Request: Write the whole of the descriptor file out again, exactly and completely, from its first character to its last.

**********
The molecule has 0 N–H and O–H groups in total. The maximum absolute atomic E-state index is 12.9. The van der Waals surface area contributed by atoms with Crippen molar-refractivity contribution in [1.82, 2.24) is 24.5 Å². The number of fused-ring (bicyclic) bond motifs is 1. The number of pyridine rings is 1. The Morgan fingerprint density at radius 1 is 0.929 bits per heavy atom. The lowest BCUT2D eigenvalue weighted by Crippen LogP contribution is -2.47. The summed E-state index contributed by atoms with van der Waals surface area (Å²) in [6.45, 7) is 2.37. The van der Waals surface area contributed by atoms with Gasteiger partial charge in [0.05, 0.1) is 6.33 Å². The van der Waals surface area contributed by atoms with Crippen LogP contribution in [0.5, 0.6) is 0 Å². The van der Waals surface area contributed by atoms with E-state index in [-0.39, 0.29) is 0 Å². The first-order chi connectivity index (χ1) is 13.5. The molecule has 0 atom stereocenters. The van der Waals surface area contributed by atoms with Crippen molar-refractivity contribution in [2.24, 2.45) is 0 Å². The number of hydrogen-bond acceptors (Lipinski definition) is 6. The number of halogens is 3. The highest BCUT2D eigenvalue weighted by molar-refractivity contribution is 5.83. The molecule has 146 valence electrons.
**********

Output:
The molecule has 0 N–H and O–H groups in total. The maximum absolute atomic E-state index is 12.9. The van der Waals surface area contributed by atoms with Crippen molar-refractivity contribution in [1.82, 2.24) is 24.5 Å². The number of fused-ring (bicyclic) bond motifs is 1. The number of pyridine rings is 1. The Morgan fingerprint density at radius 1 is 0.929 bits per heavy atom. The lowest BCUT2D eigenvalue weighted by Crippen LogP contribution is -2.47. The summed E-state index contributed by atoms with van der Waals surface area (Å²) in [6.45, 7) is 2.37. The van der Waals surface area contributed by atoms with Gasteiger partial charge in [0.05, 0.1) is 6.33 Å². The van der Waals surface area contributed by atoms with Crippen LogP contribution in [0.5, 0.6) is 0 Å². The van der Waals surface area contributed by atoms with E-state index in [-0.39, 0.29) is 0 Å². The first-order chi connectivity index (χ1) is 13.5. The molecule has 0 atom stereocenters. The van der Waals surface area contributed by atoms with Crippen molar-refractivity contribution in [2.24, 2.45) is 0 Å². The number of hydrogen-bond acceptors (Lipinski definition) is 6. The number of halogens is 3. The highest BCUT2D eigenvalue weighted by molar-refractivity contribution is 5.83. The molecule has 146 valence electrons.